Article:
Presbyopes – generally the over 40s in age, who struggle with up close vision. They may have perfect distance vision or may be either near sighted or far sighted as well.
During my younger days in England, I used to frequent a couple of well known snooker clubs where I would watch icons of the game compile century breaks with ease and finesse. I myself was able to conjure up forty plus breaks with considerable ease! Good times for sure.
I started picking up snooker a few months ago but due to COVID-19, things are on a hold. Well that was so up till last night, when a friend called me up asking for snooker glasses – I promised him a pair as soon as we were back up. Hmm, would make for an interesting article I thought, so here goes…
Snooker, as most of you know, or have seen on TV or YouTube, is a game played on a rectangular table, with a green cloth on it and table side pockets where the objective is hit coloured balls and sink them in the pockets with a cue stick – just watch any YouTube video and you will easily catch on.
In the interest of this article, we will leave out the option of contact lenses as well as ignore other factors which affect vision in a snooker club such as arena lighting, ambience and a smoke free environment.
A snooker table roughly measures about 12 feet by 6 feet and thus snooker players generally require good vision from about 18 inches to about 12 feet.
The challenge comes with players who are in their 40s and above. In these cases, their vision at a distance of 18 inches is different from their vision at a distance of 12 feet and up. Such players will need to be fit individually – a one size fits all approach would not work.
Before determining the snooker lens prescription, one thing to consider is only a semi rimless frame with low set arms and bridge or a full rimless frame (in my opinion) would work. This is because:
- When a snooker player is bending and forming a cue stance, his or her eyes are quite high up and so a much larger lens will be needed for the eyes to able to see through them. As the lens will have to be ground to a bigger size, these kind of frames can easily be modified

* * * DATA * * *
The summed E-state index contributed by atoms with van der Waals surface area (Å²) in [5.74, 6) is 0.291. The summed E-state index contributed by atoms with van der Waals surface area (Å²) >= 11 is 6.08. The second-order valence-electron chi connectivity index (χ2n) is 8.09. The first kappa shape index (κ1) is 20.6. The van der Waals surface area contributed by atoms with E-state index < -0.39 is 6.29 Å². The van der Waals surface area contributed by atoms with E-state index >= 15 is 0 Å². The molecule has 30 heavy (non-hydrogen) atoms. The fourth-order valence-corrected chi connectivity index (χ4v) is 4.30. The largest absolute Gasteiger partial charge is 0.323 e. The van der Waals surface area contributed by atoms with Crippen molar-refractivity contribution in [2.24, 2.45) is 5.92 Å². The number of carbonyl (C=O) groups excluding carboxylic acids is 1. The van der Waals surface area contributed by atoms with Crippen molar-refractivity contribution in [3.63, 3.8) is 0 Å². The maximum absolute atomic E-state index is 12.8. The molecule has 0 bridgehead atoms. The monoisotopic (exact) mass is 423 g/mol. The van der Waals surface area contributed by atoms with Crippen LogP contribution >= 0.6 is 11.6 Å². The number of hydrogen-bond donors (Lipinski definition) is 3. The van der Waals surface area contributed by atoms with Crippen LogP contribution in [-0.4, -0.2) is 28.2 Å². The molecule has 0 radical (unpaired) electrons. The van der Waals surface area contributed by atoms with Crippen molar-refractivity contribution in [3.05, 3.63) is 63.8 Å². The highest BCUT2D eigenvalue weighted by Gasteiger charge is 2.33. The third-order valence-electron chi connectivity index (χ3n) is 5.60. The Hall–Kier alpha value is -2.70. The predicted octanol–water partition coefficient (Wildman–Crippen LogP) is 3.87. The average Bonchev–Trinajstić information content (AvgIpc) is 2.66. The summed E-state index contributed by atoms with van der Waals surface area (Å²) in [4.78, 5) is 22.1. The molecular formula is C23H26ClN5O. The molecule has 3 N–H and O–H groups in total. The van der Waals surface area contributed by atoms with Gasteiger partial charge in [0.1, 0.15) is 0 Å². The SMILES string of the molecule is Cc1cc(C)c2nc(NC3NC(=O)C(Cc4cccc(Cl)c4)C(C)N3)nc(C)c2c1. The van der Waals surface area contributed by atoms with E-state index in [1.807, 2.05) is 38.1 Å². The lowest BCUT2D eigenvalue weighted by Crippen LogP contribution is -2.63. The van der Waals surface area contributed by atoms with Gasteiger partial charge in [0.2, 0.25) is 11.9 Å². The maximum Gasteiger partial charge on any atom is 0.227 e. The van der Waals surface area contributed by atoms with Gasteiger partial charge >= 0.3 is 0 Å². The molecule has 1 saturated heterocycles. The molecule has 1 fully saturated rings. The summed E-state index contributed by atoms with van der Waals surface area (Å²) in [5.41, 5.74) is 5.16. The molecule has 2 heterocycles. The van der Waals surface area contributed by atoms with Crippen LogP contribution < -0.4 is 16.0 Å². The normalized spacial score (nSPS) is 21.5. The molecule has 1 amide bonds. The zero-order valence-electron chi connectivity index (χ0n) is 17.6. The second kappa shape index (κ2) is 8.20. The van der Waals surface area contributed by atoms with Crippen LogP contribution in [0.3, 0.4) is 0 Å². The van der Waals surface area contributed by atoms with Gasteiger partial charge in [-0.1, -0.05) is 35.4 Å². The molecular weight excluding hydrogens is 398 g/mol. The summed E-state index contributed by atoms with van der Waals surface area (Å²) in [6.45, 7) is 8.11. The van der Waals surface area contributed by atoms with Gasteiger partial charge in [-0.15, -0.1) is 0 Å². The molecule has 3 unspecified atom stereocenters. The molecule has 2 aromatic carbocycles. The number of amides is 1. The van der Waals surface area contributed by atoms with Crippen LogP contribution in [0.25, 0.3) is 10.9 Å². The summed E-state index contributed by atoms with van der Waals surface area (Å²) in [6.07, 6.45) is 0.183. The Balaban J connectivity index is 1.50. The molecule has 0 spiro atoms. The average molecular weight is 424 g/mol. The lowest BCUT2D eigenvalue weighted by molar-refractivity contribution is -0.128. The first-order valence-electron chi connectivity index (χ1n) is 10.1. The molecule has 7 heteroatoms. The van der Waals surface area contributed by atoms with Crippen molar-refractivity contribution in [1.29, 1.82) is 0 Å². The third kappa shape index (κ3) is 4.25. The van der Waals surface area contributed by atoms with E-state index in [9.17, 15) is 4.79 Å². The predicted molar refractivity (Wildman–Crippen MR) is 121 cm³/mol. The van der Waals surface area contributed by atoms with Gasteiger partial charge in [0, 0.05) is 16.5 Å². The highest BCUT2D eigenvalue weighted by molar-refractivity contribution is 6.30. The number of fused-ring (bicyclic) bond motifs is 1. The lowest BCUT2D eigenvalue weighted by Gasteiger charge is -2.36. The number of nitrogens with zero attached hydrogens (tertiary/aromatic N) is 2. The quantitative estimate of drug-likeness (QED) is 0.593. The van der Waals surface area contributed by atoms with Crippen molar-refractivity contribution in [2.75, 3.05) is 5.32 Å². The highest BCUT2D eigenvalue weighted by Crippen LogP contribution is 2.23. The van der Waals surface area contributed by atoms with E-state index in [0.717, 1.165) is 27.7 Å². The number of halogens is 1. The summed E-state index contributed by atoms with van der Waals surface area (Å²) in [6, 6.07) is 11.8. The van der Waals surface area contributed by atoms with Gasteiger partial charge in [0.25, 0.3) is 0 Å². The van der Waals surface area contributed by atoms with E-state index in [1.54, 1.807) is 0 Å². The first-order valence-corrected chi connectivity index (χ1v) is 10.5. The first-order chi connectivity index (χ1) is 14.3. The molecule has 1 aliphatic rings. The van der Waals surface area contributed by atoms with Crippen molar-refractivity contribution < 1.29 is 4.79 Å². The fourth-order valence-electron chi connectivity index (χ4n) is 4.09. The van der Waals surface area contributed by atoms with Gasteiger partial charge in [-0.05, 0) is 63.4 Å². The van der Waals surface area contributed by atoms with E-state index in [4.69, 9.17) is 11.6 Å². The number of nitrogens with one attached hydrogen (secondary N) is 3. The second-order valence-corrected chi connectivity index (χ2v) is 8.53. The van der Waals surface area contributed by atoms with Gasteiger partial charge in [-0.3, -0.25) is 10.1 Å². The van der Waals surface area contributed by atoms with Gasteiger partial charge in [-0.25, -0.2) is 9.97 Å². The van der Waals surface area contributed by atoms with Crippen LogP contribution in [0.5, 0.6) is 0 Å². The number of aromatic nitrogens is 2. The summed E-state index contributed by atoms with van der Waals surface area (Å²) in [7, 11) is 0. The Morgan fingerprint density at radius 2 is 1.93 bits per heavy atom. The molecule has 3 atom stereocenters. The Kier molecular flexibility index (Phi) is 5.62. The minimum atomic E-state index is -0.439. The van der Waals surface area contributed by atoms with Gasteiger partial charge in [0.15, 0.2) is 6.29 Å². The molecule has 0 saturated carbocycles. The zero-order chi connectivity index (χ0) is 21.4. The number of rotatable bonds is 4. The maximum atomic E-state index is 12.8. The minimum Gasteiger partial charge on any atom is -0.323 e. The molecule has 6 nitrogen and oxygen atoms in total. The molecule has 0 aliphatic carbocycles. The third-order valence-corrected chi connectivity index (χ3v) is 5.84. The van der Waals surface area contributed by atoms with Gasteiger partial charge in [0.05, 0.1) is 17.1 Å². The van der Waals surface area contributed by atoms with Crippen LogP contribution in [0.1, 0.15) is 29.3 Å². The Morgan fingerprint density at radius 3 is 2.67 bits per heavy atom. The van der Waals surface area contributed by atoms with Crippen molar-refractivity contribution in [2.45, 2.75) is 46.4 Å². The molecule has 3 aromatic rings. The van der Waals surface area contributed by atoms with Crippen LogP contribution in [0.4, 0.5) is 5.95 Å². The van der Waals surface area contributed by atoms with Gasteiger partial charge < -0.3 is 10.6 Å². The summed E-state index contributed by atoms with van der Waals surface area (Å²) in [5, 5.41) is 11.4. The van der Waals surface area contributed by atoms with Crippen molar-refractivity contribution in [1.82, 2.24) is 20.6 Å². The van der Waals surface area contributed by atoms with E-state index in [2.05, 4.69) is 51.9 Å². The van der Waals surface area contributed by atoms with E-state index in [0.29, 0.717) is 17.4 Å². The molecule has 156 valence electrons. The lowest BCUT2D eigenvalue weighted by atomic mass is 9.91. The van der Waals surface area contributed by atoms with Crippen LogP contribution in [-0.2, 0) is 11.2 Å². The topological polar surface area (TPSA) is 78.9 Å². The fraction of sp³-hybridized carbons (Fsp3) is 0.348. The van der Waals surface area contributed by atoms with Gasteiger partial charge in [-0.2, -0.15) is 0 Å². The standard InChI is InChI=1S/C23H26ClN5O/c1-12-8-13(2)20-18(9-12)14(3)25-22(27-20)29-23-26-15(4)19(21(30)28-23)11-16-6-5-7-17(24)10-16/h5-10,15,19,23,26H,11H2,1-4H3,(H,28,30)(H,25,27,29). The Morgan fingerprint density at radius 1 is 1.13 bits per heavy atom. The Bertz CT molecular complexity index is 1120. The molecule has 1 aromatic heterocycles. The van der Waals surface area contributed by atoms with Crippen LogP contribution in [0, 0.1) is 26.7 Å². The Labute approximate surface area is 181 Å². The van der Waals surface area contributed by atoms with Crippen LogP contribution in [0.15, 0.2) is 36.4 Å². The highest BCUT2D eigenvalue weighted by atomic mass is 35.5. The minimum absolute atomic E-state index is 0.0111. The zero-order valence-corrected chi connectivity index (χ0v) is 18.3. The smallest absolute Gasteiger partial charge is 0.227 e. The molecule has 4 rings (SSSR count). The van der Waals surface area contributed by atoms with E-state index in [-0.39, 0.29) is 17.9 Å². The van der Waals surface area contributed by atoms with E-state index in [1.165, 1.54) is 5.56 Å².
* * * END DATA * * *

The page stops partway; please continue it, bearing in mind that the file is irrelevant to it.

- The arms of the frames generally have to be lower on the sides to avoid excess lens at the bottom of the frame
- A pantoscopic tilt (tilting of the lenses) which is modified to be perpendicular to the snooker table is much more easily achieved to achieve better vision
I would take the following steps in determining their exact vision need:
- Interpret their latest Optometric eye exam readings – observe and make note of any amblyopic or aniseikonic issues (which have their own challenges)
- Determine the best frame, both from an aesthetic perspective as well as from a sizing point of view
- Observe their cue stance with the chosen frame on their face. Dot their pupil position when the client is in a stance position. This will be the Optical Centre (OC) height
- Using a trial lens set and the optometric prescription, determine their best vision for the snooker table
- In most cases that I have dealt with, I have been quite successful with a patient’s multifocal prescription corrected to an intermediate prescription (+/- 0.25D to 0.50D) and manufacturing a resulting single vision lens
- When manufacturing the pair of eyeglasses, the OC height and the Pupillary Distance (PD) measurements are very important for accuracy
Finally, the client must be encouraged to have lenses with a good anti reflective coating which makes the vision even clearer. A fitting session must be held for the client where an opportunity to troubleshoot any obvious or hidden errors may be taken.
It is possible that the product you manufacture may not pass the test the first time hence it is vital that during the needs assessment process, correct measurements and readings are documented. A redo, maybe once or even twice may be needed so do not be disheartened if you do not get it right the first time.
I hope you enjoyed reading this – any comments or suggestions will be most welcome through our email.